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NASA Flummoxed By Dwarf Planet's Bright Spots, 'Pyramid-Shaped Peak'

New images of Ceres are the clearest ever taken, but NASA's scientists still haven't figured out the enigmatic dwarf planet. The agency's latest photos of Ceres show multiple bright spots — and a "pyramid-shaped peak towering over a relatively flat landscape."

That's according to an update posted by the space agency, saying that Ceres and its bright spots "continue to mystify."

Ceres has long been a bit of a mystery, but it began mystifying NASA in earnest earlier this year, when images arrived that showed two unmistakably bright spots in a large crater on the dwarf planet's surface.

The view captured by the Dawn spacecraft this month "shows even more small spots in the crater than were previously visible," NASA says, providing the latest revelations about a dwarf planet that the agency has said "has more in common with Earth and Mars than its rocky neighbors."

According to NASA:

"At least eight spots can be seen next to the largest bright area, which scientists think is approximately 6 miles (9 kilometers) wide. A highly reflective material is responsible for these spots — ice and salt are leading possibilities, but scientists are considering other options, too."

The images have added new detail to an area of Ceres' surface that was shown to contain a white spot back in 2004, in an image of Ceres by the Hubble Space Telescope. Even before this year's surprising images arrived, NASA suspected that Ceres may hold large amounts of water ice beneath its surface.

Of the newly highlighted pyramid-shaped mountain, NASA estimates that it rises about 3 miles (5 kilometers) above the surface of Ceres, which lies in an asteroid belt between Mars and Jupiter.

A roughly pyramid-shaped mountain protrudes from a relatively smooth area of Ceres in this image taken by NASA's Dawn spacecraft on June 14.
A roughly pyramid-shaped mountain protrudes from a relatively smooth area of Ceres in this image taken by NASA's Dawn spacecraft on June 14.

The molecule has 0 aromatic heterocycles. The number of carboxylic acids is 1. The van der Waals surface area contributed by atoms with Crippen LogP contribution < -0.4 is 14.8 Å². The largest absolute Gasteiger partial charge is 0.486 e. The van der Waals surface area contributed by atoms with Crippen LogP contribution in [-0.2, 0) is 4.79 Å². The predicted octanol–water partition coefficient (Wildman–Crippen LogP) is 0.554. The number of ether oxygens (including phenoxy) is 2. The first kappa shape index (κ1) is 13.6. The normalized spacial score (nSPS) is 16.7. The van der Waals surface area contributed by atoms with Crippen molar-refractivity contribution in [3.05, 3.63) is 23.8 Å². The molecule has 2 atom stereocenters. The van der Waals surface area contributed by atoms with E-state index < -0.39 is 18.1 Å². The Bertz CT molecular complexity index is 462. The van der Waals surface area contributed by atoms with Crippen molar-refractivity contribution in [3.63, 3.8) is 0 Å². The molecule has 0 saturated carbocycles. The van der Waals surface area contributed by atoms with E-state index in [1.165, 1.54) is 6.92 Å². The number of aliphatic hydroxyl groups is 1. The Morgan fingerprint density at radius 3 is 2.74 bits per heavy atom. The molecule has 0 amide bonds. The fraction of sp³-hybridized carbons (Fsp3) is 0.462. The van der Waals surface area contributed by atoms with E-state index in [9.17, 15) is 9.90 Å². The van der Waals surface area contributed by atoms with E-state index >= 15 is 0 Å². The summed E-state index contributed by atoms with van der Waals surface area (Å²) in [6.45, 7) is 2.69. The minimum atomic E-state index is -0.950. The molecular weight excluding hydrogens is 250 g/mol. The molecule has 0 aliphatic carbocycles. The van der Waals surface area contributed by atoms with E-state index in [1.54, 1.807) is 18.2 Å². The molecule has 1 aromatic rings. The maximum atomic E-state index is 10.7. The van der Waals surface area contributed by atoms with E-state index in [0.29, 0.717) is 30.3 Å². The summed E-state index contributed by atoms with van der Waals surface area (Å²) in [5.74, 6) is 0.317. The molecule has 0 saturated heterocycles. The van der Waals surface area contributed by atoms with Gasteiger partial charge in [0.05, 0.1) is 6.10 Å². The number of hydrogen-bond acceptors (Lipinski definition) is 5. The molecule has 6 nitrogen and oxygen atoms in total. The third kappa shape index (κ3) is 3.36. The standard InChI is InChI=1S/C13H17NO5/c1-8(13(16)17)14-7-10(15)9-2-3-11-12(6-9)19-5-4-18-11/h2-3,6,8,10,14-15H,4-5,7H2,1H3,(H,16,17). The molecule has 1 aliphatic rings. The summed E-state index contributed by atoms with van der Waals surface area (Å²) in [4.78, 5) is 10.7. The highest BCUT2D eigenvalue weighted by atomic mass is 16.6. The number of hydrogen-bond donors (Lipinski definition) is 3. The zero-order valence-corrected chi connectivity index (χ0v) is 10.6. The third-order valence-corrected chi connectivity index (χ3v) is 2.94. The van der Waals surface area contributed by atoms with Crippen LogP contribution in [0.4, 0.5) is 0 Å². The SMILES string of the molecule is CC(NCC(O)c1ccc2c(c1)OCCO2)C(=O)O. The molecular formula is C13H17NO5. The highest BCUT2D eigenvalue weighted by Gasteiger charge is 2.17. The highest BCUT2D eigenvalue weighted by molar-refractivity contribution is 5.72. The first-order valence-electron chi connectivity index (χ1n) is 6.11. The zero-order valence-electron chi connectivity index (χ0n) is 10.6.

The images are being beamed back to Earth by the Dawn spacecraft, which placed itself in an orbit around Ceres earlier this year. The craft is currently 2,700 miles away from the dwarf planet — which means that capturing images of its surface is a bit like taking a photograph of San Francisco from New York City.

Dawn is about to get a much closer look at Ceres. NASA says that after June 30, the spacecraft will "move into its next orbit at an altitude of 900 miles (1,450 kilometers), arriving in early August."

The puzzling sights of Ceres — and the public's fascination with a dwarf planet — have prompted NASA to hold a public vote on possible answers.

As of Tuesday, the possibility that had attracted the most votes is the somewhat ominous "Other" — at 40 percent.

Here are the rest of the results:

  • Ice: 29 percent
  • Volcano: 9 percent
  • Salt Deposit: 9 percent
  • Geyser: 7 percent
  • Rock: 6 percent
  • As we reported in February, "Ceres is some 590 miles across, with a diameter that's wider at the equator than at the poles. Scientists have called it an 'embryonic planet' whose development was stalled by the gravity of nearby Jupiter."

    Copyright 2021 NPR. To see more, visit https://www.npr.org.

    Bill Chappell is a writer and editor on the News Desk in the heart of NPR's newsroom in Washington, D.C.
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